That’s why we keep that information in the database.

Any way, once the form is submitted you then ask the class to get the answer for the current session, and compare what the user entered to the correct answer. I’d suggest forcing lower case, or upper case if you want, but basically make the comparison case insensitive.

If the answers don’t match then the person is, well an idiot or a bot. If no answer is available, then some ones messed with the session, or never even used the form. Doesn’t matter which, either way its an error.

I don’t think I will bother to explain the code it self, its really not that complicated. I think maybe the only bit that might seem a bit strange is the sql used to select a question:

This simply selects a random record from the table, because its ordered by “rand”. This basically means that for each record in the table a random number is generated, and then the records are ordered by the value. Because we only want one question we use the limit to only select the first record, how ever because each time the records are selected they will be in a different order, each time you get a different record cool ha? :-)

I hope this proves to work over time. I’ll have to keep any eye on it. Just to see how it goes. If any one can see any thing wrong with it, well, let me know.

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8 Responses to “Link & Comment Spamming – A possible solution.”

  1. blah 29 August 2006 at 1:56 pm Permalink

    bllah

  2. Pedro Pinheiro 29 August 2006 at 6:23 pm Permalink

    Two comments:
    1) If the questions are mainly of the yes/no type, a brute force attack will overcome the difficulty. And the “what is 20+5″ and similar questions are subject to be answered by systems like google (try to type “what is 10 times 5″ on google), which the boots could use;
    2) What happens exactly when you get it wrong? Does it give you immediately another chance to answer another question correctly? If so, it would also make it more vulnerable to brute force attacks.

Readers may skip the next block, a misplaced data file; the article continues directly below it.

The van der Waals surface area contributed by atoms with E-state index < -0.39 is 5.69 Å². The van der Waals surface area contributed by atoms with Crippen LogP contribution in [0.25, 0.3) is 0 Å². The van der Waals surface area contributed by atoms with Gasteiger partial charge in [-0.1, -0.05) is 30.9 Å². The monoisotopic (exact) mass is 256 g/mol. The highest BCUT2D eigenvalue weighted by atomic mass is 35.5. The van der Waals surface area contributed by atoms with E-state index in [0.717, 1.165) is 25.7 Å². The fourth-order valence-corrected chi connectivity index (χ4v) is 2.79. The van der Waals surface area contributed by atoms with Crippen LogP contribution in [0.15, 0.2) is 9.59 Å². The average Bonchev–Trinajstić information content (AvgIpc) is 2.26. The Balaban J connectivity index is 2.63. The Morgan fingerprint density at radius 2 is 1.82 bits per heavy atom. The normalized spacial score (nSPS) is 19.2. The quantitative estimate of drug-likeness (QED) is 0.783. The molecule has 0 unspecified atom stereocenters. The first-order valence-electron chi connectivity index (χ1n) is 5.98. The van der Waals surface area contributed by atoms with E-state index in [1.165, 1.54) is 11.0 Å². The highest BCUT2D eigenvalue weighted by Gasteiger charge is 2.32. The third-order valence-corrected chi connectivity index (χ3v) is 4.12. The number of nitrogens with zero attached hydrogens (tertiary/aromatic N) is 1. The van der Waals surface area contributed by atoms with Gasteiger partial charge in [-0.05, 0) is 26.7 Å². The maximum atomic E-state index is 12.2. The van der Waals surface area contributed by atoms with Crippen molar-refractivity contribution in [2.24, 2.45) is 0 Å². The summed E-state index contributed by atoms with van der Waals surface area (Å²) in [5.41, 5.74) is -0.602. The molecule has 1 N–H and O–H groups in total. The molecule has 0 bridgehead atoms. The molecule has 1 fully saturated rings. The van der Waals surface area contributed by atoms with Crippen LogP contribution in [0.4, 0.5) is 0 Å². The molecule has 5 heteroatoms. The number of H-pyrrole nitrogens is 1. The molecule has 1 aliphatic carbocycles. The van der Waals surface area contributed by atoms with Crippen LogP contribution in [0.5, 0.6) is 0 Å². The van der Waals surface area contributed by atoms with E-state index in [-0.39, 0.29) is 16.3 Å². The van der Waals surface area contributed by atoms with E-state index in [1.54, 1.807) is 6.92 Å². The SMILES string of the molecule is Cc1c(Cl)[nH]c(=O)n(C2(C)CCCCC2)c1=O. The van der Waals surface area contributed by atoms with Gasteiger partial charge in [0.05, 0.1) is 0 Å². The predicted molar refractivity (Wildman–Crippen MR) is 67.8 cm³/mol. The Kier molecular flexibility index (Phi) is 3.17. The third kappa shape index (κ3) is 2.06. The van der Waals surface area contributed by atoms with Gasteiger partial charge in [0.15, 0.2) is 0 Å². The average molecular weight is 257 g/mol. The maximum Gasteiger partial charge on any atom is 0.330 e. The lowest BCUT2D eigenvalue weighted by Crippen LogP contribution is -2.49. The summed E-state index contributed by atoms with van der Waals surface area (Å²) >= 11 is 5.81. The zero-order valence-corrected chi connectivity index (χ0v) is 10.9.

I personally like the system implemented on WordPress. You can set several parameters regarding the number of links in the comment, or if to allow only comments from users that have already had comments aproved before (identified through the e-mail given, no e-mail confirmation is sent).

  3. Nounours 29 August 2006 at 7:09 pm Permalink

    You are not the only one to have this problem. I did not experiment by myself but it seems to work.
    The idea is to make people recognize pictures like kitten or others animals.

    http://www.thepcspy.com/articles/security/the_cutest_humantest_kittenauth

    Hope it can help you

    Good luck :p

  4. Missi 30 August 2006 at 3:40 am Permalink

    Hi, i have an additional field in my weblog against commentspam and a rule in my htaccess against trackbackspam. This rule blocks the direct acess on wp-trackback.php.
    (RewriteRule ^wp-trackback\.php.*$ – [F,L]) It works perfect.

    (Sorry for my english, my german is much better. :o) )

  5. kevin 22 February 2007 at 3:59 am Permalink

    Hi Missi, I use the same php code you use it works very well for me as well.

  6. missi 22 February 2007 at 1:02 pm Permalink

    Kevin, additional rename the whole trackbackmachine. I post it here in german, here is a google-translate.

    This ist a simple fix and i´m 100% spamfree. :)

    (Btw. Haydies, i need to turn on Cookies for this challenge, this is bad. :\ )